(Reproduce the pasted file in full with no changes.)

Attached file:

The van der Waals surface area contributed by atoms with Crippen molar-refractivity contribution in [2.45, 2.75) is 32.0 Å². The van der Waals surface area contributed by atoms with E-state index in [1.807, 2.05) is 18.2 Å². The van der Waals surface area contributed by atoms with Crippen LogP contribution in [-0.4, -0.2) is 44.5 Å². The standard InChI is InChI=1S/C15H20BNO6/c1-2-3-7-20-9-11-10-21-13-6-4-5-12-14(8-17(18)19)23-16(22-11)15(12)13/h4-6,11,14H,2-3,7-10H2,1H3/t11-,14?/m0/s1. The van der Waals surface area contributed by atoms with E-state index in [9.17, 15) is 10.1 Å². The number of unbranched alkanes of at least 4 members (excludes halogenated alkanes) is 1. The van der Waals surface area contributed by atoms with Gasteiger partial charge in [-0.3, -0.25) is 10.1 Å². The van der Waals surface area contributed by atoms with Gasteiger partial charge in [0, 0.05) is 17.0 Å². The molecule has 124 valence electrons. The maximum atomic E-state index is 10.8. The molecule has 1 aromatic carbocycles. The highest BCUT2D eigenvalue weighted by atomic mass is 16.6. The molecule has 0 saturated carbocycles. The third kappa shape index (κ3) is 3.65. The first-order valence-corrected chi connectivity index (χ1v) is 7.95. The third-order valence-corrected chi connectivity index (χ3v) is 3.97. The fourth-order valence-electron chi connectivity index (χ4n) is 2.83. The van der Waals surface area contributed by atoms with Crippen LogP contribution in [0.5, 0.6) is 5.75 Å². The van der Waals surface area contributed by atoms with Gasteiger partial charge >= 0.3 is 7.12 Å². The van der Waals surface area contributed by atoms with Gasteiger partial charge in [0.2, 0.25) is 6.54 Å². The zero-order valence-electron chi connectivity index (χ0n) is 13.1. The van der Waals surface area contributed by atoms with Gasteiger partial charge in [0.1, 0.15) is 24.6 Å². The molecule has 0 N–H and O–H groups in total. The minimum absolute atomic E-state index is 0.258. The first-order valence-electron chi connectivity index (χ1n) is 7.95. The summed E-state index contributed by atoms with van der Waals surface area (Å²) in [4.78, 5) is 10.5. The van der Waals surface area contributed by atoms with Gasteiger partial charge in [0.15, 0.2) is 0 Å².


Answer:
The van der Waals surface area contributed by atoms with Crippen molar-refractivity contribution in [2.45, 2.75) is 32.0 Å². The van der Waals surface area contributed by atoms with E-state index in [1.807, 2.05) is 18.2 Å². The van der Waals surface area contributed by atoms with Crippen LogP contribution in [-0.4, -0.2) is 44.5 Å². The standard InChI is InChI=1S/C15H20BNO6/c1-2-3-7-20-9-11-10-21-13-6-4-5-12-14(8-17(18)19)23-16(22-11)15(12)13/h4-6,11,14H,2-3,7-10H2,1H3/t11-,14?/m0/s1. The van der Waals surface area contributed by atoms with E-state index in [9.17, 15) is 10.1 Å². The number of unbranched alkanes of at least 4 members (excludes halogenated alkanes) is 1. The van der Waals surface area contributed by atoms with Gasteiger partial charge in [-0.3, -0.25) is 10.1 Å². The van der Waals surface area contributed by atoms with Gasteiger partial charge in [0, 0.05) is 17.0 Å². The molecule has 124 valence electrons. The maximum atomic E-state index is 10.8. The molecule has 1 aromatic carbocycles. The highest BCUT2D eigenvalue weighted by atomic mass is 16.6. The molecule has 0 saturated carbocycles. The third kappa shape index (κ3) is 3.65. The first-order valence-corrected chi connectivity index (χ1v) is 7.95. The third-order valence-corrected chi connectivity index (χ3v) is 3.97. The fourth-order valence-electron chi connectivity index (χ4n) is 2.83. The van der Waals surface area contributed by atoms with Crippen LogP contribution in [0.5, 0.6) is 5.75 Å². The van der Waals surface area contributed by atoms with Gasteiger partial charge >= 0.3 is 7.12 Å². The van der Waals surface area contributed by atoms with Gasteiger partial charge in [0.2, 0.25) is 6.54 Å². The zero-order valence-electron chi connectivity index (χ0n) is 13.1. The van der Waals surface area contributed by atoms with Gasteiger partial charge in [0.1, 0.15) is 24.6 Å². The molecule has 0 N–H and O–H groups in total. The minimum absolute atomic E-state index is 0.258. The first-order valence-electron chi connectivity index (χ1n) is 7.95. The summed E-state index contributed by atoms with van der Waals surface area (Å²) in [4.78, 5) is 10.5. The van der Waals surface area contributed by atoms with Gasteiger partial charge in [0.15, 0.2) is 0 Å².